8. Nicely explained. IMHO we are about to reach the day of reckoning on all these 'Spanish Practices'. PCP and leasing is an unexploded bomb under the economy. Its all smoke and mirrors. There's a guy lives near me who runs a fairly grotty little bar - about twice the size of my living room. Just after lockdown started we talked about business and he was moaning to me all about his debts, which he can't pay. Leased Range Rover was something like 550/month, then he'd got couple 100k's on his house, another 100k on the business and some more on other stuff. It was around 400k plus the lease. I'm just thinking WTF?.... how can you sleep? Of course when this goes belly-up it won't be the finance houses that lose out. The losses will be 'socialised' as in 2008 and we will all pay for it. £500bn I believe the last bail out cost us...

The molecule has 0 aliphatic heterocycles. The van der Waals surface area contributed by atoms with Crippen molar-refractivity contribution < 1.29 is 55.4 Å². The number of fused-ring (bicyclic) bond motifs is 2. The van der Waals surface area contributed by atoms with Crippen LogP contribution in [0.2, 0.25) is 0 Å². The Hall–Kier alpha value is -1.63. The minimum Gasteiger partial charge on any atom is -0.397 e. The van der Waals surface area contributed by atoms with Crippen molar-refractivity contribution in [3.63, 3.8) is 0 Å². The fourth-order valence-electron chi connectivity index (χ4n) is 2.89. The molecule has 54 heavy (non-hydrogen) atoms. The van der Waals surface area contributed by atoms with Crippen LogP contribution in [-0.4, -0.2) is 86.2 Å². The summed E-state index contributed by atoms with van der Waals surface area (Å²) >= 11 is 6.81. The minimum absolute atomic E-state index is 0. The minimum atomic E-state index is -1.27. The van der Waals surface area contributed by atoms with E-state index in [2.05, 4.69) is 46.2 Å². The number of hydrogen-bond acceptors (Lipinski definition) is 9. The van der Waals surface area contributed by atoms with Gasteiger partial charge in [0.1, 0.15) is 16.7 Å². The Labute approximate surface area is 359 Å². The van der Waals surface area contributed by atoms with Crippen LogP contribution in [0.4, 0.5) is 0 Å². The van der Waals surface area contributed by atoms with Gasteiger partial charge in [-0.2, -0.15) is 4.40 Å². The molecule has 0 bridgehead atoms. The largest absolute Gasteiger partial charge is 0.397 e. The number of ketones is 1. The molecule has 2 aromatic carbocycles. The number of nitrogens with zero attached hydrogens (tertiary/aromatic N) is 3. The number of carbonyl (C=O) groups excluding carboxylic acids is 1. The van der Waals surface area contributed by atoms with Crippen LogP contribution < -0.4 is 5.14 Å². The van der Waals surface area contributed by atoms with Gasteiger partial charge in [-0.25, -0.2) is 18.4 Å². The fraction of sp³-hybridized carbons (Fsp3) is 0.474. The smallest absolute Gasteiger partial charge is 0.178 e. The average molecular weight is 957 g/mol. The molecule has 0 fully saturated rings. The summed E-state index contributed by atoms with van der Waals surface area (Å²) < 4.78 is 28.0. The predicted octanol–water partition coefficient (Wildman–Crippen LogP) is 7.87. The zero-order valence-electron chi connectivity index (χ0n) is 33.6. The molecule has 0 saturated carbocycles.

9. All the companies get their data from basically the same sources but can be more or less accurate in updating their own databases. I think plate changes can often cause problems because a certain amount of manual data input may be required. IMHO HPI is the best for correct data.
  10. As a quick fix a wipe over with DoT3 brake fluid on a cloth will remove the yellow (yes, really!) and then a polish will bring them up good enough. For a proper job start with 300 grit paper, work up to 2000 grit. Then few coats of lacquer to finish and protect against UV (ideally 2K, but 1K works too). That should last a couple of years.